5. The drought crisis is having devastating consequences for women and children, heightening the risk of gender-based violence (GBV), sexual exploitation and abuse and hampering children’s access to education. In some communities, child marriage has reportedly risen, with families marrying-off young girls in order to lessen demands on their own resources and potentially get money that they can use for food and other necessities. In some communities, families have stopped sending girls to school, prioritizing boys as they cannot afford the school fees. Risks of GBV including sexual violence, exploitation and abuse, as well as intimate partner violence are increasing during this crisis, and displacement and services to respond remain limited. Internally displaced communities have been particularly hard-hit by the drought, which has compounded previous shocks they have endured and undermined their selfreliance. Many displaced people, who are living without the support of their traditional family network or other social safety nets, have been forced to further relocate in search of food, water and pasture for their livestock, thereby becoming more vulnerable and more exposed to protection risks.

  6. While resilience-building efforts across the region have made important progress, communities have been hit by increasingly frequent and severe droughts, making it harder and harder for families to recover between shocks. In the past ten years alone, the Horn of Africa has endured three severe droughts (2010-2011, 2016-2017 and 2020-2021). The 2010-2011 drought, combined with conflict and complex humanitarian access issues, caused famine in Somalia. The 2016-2017 drought brought millions of people in the region to the brink of famine, which was only prevented through rapid and timely humanitarian response. The increasing frequency of shocks in the region has meant that the vulnerable have little space to recover and bounce back, leading to an increase in the number of internally displaced people .

  7. At the same time, many drought-affected communities are struggling to cope with the cumulative consequences of other shocks, including conflict, flooding, COVID-19 and desert locusts. Previously, many of these communities were hit by the extreme rains and flooding which struck the region in 2019, and which was one of the drivers of the historical desert locust outbreak which began in late-2019. The Horn of Africa has also been negatively impacted by the COVID-19 pandemic, like many other countries across the globe. In addition, millions of people in Ethiopia and Somalia have been affected by conflicts, which may also hinder people’s freedom of movement as they seek reprieve from the drought.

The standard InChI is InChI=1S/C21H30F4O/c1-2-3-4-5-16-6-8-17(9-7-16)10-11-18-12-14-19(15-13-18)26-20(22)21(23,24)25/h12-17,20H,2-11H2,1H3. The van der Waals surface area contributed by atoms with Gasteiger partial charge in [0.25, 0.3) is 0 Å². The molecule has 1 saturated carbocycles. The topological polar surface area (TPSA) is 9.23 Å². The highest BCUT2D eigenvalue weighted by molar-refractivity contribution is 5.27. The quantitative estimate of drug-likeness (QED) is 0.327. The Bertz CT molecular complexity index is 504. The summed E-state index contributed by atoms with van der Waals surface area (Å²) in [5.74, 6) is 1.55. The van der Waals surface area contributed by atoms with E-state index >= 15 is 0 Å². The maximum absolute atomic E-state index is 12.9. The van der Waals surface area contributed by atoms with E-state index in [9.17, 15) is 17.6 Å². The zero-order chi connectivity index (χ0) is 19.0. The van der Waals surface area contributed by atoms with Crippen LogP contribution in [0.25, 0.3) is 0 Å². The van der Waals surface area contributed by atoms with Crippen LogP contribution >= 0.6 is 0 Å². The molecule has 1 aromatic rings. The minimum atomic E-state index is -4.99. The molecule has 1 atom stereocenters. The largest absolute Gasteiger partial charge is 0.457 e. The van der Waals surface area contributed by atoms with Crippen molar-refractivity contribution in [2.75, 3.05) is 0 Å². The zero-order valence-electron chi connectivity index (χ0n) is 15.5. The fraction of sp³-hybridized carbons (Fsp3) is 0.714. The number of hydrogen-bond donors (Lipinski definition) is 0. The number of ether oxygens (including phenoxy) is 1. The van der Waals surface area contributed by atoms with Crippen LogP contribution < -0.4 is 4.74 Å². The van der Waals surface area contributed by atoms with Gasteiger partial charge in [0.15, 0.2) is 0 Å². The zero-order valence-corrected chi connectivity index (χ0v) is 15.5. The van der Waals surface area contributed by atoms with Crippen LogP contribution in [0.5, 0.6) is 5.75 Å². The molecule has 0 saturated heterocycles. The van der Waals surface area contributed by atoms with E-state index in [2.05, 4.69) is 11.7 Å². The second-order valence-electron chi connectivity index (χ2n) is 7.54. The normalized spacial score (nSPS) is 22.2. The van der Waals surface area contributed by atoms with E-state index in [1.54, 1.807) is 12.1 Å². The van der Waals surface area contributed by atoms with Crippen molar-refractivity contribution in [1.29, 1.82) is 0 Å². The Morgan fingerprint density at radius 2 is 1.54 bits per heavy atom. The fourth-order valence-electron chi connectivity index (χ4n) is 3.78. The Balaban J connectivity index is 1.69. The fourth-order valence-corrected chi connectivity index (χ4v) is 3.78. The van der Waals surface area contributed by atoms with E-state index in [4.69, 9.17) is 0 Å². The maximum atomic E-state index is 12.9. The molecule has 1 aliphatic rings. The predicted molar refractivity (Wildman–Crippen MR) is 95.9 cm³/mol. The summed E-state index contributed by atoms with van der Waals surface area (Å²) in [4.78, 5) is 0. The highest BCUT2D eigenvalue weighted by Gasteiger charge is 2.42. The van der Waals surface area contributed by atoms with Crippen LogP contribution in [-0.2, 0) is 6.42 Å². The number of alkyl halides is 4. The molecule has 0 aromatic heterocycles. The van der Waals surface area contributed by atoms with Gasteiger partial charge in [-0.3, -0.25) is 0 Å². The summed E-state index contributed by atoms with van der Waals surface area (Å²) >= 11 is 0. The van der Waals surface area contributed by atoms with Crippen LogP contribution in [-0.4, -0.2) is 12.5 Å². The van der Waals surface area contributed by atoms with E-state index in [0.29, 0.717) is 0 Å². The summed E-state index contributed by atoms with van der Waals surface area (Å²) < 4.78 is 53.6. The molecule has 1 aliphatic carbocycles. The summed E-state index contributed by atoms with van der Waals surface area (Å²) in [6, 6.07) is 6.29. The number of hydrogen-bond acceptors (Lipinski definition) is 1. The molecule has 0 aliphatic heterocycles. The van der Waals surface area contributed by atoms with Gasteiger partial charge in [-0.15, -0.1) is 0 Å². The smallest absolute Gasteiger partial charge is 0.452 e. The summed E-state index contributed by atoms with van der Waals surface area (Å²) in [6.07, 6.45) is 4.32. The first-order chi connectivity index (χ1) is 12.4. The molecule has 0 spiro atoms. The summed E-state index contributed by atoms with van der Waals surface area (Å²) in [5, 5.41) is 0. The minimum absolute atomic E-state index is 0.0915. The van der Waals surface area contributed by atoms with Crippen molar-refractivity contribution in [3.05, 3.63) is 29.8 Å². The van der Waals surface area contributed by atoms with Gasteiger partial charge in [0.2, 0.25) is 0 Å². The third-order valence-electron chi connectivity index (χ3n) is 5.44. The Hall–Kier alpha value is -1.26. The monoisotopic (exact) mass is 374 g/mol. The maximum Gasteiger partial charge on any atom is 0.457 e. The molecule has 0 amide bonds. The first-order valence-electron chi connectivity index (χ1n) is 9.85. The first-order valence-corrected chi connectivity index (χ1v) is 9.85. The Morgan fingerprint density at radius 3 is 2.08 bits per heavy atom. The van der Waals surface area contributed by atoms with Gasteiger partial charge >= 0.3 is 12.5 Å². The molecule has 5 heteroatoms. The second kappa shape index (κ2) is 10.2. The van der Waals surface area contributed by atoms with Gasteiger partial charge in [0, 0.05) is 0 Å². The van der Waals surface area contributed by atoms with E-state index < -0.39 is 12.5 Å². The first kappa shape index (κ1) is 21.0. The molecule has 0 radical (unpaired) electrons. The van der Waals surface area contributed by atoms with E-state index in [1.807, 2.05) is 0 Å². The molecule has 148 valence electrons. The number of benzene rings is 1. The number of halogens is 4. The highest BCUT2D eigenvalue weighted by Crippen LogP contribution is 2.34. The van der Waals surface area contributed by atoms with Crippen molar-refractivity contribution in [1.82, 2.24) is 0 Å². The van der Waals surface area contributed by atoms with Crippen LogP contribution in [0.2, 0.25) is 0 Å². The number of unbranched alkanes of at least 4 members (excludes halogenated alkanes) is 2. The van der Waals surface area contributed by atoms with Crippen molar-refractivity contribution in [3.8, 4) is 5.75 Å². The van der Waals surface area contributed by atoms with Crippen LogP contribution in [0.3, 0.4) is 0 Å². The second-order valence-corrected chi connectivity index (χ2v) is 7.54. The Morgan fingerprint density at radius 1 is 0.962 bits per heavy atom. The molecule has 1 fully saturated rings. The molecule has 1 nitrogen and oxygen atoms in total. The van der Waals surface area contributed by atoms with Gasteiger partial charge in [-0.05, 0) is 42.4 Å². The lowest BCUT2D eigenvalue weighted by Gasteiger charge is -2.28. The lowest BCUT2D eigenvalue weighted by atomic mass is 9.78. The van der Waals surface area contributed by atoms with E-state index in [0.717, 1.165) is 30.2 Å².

8. This drought is becoming one of the worst climate-induced emergencies seen in the Horn of Africa. The March to May rainy season is notoriously difficult to forecast, with global models showing mixed signals and high levels of uncertainty for most of the region. However, some recent analogue forecasts, based on the analysis of Pacific March-May sea surface temperatures, past droughts and a number of previous La Niña years, suggest the possibility of another below-average season in 2022. If this were to occur, it would result in an unprecedented (in the last 40 years) sequence of four below-normal rainfall seasons and major increases in food insecurity would be expected. Regardless of the performance of the next rainy season, we have a brief window in which to scale up our response on a no regrets basis, before communities experience the worst effects of this drought. In pastoralist communities, needs will rapidly rise in February and March, while in communities reliant on agriculture, needs will peak from April to June.

  9. It is imperative that we act now. The delivery of lifesaving and life-sustaining assistance has scaled up significantly in recent months, in complement to pre-existing livelihoods, resilience, social protection and systems strengthening interventions. However, more is urgently required to avert large-scale loss of life in the Horn of Africa in the period ahead, while working to enable communities to return to self-reliance and build resilience against future shocks.

  10. Humanitarian partners have appealed for more than US$4.4 billion to provide life-saving assistance and protection to about 29.1 million people in Ethiopia, Kenya and Somalia in 2022. We urgently call on donors to fund these appeals so that we can immediately respond to the life-threatening needs across the Horn of Africa. In particular, we call on donors to fund the vibrant network of local, community-based and women-led organizations, including refugee-led organizations, which carry-out incredible work in their communities in drought-affected communities each and every day. At the same time, we welcome the emergency declarations issued by the Governments of Kenya and Somalia and call on governments across the region to prioritize the drought emergency by allocating the necessary funds to provide timely comprehensive support to their communities. We also call on governments across the region to ensure that humanitarian workers can access people in need in safety and security.

Disclaimer

UN Office for the Coordination of Humanitarian Affairs
To learn more about OCHA's activities, please visit https://www.unocha.org/.